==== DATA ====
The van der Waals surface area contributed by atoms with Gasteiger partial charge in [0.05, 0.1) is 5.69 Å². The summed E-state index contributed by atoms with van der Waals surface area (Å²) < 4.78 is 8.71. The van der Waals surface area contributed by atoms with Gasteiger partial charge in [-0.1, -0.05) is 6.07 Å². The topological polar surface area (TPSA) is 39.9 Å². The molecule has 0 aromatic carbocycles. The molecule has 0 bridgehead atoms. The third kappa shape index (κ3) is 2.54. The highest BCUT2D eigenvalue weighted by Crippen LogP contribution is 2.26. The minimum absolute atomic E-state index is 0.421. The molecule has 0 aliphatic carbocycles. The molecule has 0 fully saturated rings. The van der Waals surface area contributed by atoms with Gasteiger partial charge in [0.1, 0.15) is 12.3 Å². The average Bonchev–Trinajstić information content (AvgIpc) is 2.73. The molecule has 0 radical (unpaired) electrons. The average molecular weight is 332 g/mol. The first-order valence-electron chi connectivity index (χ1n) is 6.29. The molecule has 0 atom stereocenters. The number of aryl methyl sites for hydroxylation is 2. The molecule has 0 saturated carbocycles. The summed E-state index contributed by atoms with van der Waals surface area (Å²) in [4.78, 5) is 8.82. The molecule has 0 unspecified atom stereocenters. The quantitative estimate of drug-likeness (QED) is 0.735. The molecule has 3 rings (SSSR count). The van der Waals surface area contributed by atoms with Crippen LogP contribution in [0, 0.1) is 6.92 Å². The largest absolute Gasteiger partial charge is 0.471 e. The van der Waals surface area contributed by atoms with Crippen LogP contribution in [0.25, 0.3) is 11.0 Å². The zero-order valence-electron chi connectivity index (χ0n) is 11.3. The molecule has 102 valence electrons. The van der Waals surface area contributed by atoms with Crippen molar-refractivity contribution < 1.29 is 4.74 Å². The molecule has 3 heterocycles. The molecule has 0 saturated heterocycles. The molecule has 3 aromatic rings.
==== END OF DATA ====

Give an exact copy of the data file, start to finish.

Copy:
The van der Waals surface area contributed by atoms with Gasteiger partial charge in [0.05, 0.1) is 5.69 Å². The summed E-state index contributed by atoms with van der Waals surface area (Å²) < 4.78 is 8.71. The van der Waals surface area contributed by atoms with Gasteiger partial charge in [-0.1, -0.05) is 6.07 Å². The topological polar surface area (TPSA) is 39.9 Å². The molecule has 0 aromatic carbocycles. The molecule has 0 bridgehead atoms. The third kappa shape index (κ3) is 2.54. The highest BCUT2D eigenvalue weighted by Crippen LogP contribution is 2.26. The minimum absolute atomic E-state index is 0.421. The molecule has 0 aliphatic carbocycles. The molecule has 0 fully saturated rings. The van der Waals surface area contributed by atoms with Gasteiger partial charge in [0.1, 0.15) is 12.3 Å². The average Bonchev–Trinajstić information content (AvgIpc) is 2.73. The molecule has 0 radical (unpaired) electrons. The average molecular weight is 332 g/mol. The first-order valence-electron chi connectivity index (χ1n) is 6.29. The molecule has 0 atom stereocenters. The number of aryl methyl sites for hydroxylation is 2. The molecule has 0 saturated carbocycles. The summed E-state index contributed by atoms with van der Waals surface area (Å²) in [4.78, 5) is 8.82. The molecule has 0 unspecified atom stereocenters. The quantitative estimate of drug-likeness (QED) is 0.735. The molecule has 3 rings (SSSR count). The van der Waals surface area contributed by atoms with Crippen LogP contribution in [0, 0.1) is 6.92 Å². The largest absolute Gasteiger partial charge is 0.471 e. The van der Waals surface area contributed by atoms with Crippen LogP contribution in [0.25, 0.3) is 11.0 Å². The zero-order valence-electron chi connectivity index (χ0n) is 11.3. The molecule has 102 valence electrons. The van der Waals surface area contributed by atoms with Crippen molar-refractivity contribution < 1.29 is 4.74 Å². The molecule has 3 heterocycles. The molecule has 0 saturated heterocycles. The molecule has 3 aromatic rings.